Early type 2 diabetes risk skyrockets with low birthweight and overweight at age 20

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New research being presented at this year's European Congress on Obesity (ECO) in Venice, Italy (12-15 May), and published in Diabetologia (the journal of th European Association for The Study of Diabetes [EASD]) suggests that having a low birthweight together with being overweight in young adulthood (but not childhood) contributes to the development of type 2 diabetes at an early age (59 years or younger) in men.

Notably, the study involving over 34,000 Swedish men, found that those born with a low birthweight (<2.5 kg/5 lbs 8oz) who were also overweight at aged 20 years (BMI >25kg/m²) were 10 times more likely to develop early type 2 diabetes than those with a birthweight in the normal range (2.5-4.5 kg) who were normal weight as young adults (BMI <25 kg/m²).

Importantly, the researchers from the University of Gothenburg and Sahlgrenska University Hospital also found that babies with a low birthweight who were overweight at age 20 years had a 27% absolute risk of developing early type 2 diabetes, compared with an absolute risk of 6% for those with a birthweight in the normal range who were also normal weight at aged 20 years. This suggests that preventing excess weight gain during young adulthood in boys born with low birthweight could reduce the absolute risk of early type 2 diabetes by 21%.

Type 2 diabetes is being diagnosed at progressively younger ages, suggesting that significant risk may begin to accumulate during the developmental period. The association between low birthweight and overweight in childhood and/or young adulthood and type 2 diabetes in adults is already known, but it has been unclear how much influence the combination of these two factors exerts.

To find out more, researchers analyzed data from 34,231 men born between 1945 and 1961 involved in the BMI Epidemiology Study (BEST) Gothenburg-;a population-based cohort examining the associations between growth and BMI development in early life and the risk of disease in later life.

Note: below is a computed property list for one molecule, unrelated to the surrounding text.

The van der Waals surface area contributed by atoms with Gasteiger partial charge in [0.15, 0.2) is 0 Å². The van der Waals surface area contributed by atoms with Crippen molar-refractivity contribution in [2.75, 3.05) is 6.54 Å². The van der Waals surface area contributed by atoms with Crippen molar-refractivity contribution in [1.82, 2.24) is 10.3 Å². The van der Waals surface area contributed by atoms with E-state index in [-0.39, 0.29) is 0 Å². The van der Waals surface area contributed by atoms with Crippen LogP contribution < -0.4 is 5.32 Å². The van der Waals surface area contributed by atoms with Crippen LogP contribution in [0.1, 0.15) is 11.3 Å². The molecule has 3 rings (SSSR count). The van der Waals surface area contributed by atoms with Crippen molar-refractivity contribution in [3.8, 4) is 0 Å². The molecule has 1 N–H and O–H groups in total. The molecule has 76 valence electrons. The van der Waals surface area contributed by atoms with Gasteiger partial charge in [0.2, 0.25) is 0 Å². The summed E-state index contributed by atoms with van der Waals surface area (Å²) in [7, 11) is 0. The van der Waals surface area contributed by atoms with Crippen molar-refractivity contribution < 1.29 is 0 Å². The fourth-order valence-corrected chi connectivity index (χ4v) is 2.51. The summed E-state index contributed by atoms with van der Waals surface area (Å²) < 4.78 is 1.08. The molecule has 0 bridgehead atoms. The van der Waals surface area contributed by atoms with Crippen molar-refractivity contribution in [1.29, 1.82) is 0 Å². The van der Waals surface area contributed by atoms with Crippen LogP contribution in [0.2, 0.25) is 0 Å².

The researchers analyzed birthweight and BMI of participants from school health care records (at the age of 8 years) and from medical examinations on enrolment in the military (at age 20), which was mandatory until 2010.

Participants were followed from 30 years of age until type 2 diabetes diagnosis, death, or emigration, or until 31st December 2019. Information on type 2 diabetes diagnoses was retrieved from Swedish national registers to estimate the risk of early (<59.4 years) and late (>59.4 years) type 2 diabetes. They also examined whether these associations were independent of, or modified by, socioeconomic factors such as level of education.

During an average 34 years follow up (after 30 years of age), a total of 2,733 cases of type 2 diabetes were diagnosed (1,367 cases of early diabetes and 1,366 cases of late diabetes). The analyses found that birthweight below the average (median; <3.6 kg/7lbs 9oz) and overweight at age 20 years (BMI >25 kg/m²), but not overweight at age 8 years (BMI >17.9 kg/m²), were associated with an increased risk of both early and late type 2 diabetes.

Furthermore, low birthweight and overweight in young adulthood were found to have an additive effect on the risk of type 2 diabetes. For example, having a below average birthweight (<3.6 kg/7lbs 9oz), followed by overweight at 20 years of age was associated with a six times greater risk of developing early type 2 diabetes. Whereas a lower birthweight (<2.5 kg/5 lbs 8oz) combined with later overweight at 20 years was linked with a 10 fold greater risk of developing early type 2 diabetes.

Adjusting for education, a known risk factor for type 2 diabetes, did little to change the results.

Our findings establish low birthweight and overweight in young adulthood as the main developmental determinants, whereas overweight in childhood is of lesser importance for type 2 diabetes in adult men. The combination of low birthweight followed by overweight at age 20 years is associated with a massive excess risk for early type 2 diabetes, which is substantially higher than the risk associated with low birthweight or being overweight as a young adult separately."

Dr Jimmy Celind, lead author, researcher at Sahlgrenska Academy's Institute of Medicine, University of Gothenburg

Co-author Dr Jenny Kindblom from Sahlgrenska University Hospital adds, "It's possible that the metabolic consequences of fetal growth restriction, which promotes resilience against starvation through fat storage and insulin resistance, when combined with a detrimental BMI trajectory during puberty when the insulin resistance is at a lifetime peak due to the surge of growth and sex hormones, result in an additive excess risk for later type 2 diabetes. Public health initiatives should target boys born with low birthweight to work on prevention of overweight as young adults, to reduce this huge excess risk for early type 2 diabetes."

The authors acknowledge that the findings are associations only and that the study wasn't designed to measure direct cause and effect, and point to several limitations, including that the participants were mainly white men which may limit the generalisability of the findings to other ethnicities and women. In addition, the analyses were unable to account for the influence of other known risk factors for type 2 diabetes such as smoking, dietary habits, and physical activity which could have influenced the results.

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